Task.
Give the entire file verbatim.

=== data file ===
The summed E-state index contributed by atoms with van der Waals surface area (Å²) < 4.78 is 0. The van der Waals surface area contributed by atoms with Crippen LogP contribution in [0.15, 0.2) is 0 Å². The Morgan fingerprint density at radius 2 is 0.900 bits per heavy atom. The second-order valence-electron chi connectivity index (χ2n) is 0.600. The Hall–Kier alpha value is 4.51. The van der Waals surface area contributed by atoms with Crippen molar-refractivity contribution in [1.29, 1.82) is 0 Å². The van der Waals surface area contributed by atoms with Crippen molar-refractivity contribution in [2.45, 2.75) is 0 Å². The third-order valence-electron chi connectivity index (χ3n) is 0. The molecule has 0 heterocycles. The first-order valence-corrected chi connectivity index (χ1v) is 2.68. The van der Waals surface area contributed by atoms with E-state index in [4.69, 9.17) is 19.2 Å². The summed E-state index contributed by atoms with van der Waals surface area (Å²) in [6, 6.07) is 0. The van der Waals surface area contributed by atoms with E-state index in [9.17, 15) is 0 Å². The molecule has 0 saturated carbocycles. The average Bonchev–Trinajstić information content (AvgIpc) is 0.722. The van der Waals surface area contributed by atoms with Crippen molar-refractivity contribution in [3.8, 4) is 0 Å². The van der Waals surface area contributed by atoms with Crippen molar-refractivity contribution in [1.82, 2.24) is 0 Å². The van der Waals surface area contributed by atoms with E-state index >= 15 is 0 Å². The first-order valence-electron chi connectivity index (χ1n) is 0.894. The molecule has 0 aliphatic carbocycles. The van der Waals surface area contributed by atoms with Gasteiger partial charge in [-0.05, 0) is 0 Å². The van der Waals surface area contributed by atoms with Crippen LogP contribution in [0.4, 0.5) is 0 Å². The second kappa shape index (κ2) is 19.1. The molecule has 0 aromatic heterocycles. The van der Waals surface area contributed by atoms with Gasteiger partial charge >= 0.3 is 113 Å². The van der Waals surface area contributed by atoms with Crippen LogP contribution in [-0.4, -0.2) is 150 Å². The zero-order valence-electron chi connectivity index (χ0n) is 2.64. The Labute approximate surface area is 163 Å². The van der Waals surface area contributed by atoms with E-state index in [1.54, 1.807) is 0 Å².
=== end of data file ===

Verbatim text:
The summed E-state index contributed by atoms with van der Waals surface area (Å²) < 4.78 is 0. The van der Waals surface area contributed by atoms with Crippen LogP contribution in [0.15, 0.2) is 0 Å². The Morgan fingerprint density at radius 2 is 0.900 bits per heavy atom. The second-order valence-electron chi connectivity index (χ2n) is 0.600. The Hall–Kier alpha value is 4.51. The van der Waals surface area contributed by atoms with Crippen molar-refractivity contribution in [1.29, 1.82) is 0 Å². The van der Waals surface area contributed by atoms with Crippen molar-refractivity contribution in [2.45, 2.75) is 0 Å². The third-order valence-electron chi connectivity index (χ3n) is 0. The molecule has 0 heterocycles. The first-order valence-corrected chi connectivity index (χ1v) is 2.68. The van der Waals surface area contributed by atoms with E-state index in [4.69, 9.17) is 19.2 Å². The summed E-state index contributed by atoms with van der Waals surface area (Å²) in [6, 6.07) is 0. The van der Waals surface area contributed by atoms with E-state index in [9.17, 15) is 0 Å². The molecule has 0 saturated carbocycles. The average Bonchev–Trinajstić information content (AvgIpc) is 0.722. The van der Waals surface area contributed by atoms with Crippen molar-refractivity contribution in [3.8, 4) is 0 Å². The van der Waals surface area contributed by atoms with Crippen molar-refractivity contribution in [1.82, 2.24) is 0 Å². The van der Waals surface area contributed by atoms with E-state index >= 15 is 0 Å². The first-order valence-electron chi connectivity index (χ1n) is 0.894. The molecule has 0 aliphatic carbocycles. The van der Waals surface area contributed by atoms with Gasteiger partial charge in [-0.05, 0) is 0 Å². The van der Waals surface area contributed by atoms with Crippen LogP contribution in [0.4, 0.5) is 0 Å². The second kappa shape index (κ2) is 19.1. The molecule has 0 aromatic heterocycles. The van der Waals surface area contributed by atoms with Gasteiger partial charge >= 0.3 is 113 Å². The van der Waals surface area contributed by atoms with Crippen LogP contribution in [-0.4, -0.2) is 150 Å². The zero-order valence-electron chi connectivity index (χ0n) is 2.64. The Labute approximate surface area is 163 Å². The van der Waals surface area contributed by atoms with E-state index in [1.54, 1.807) is 0 Å².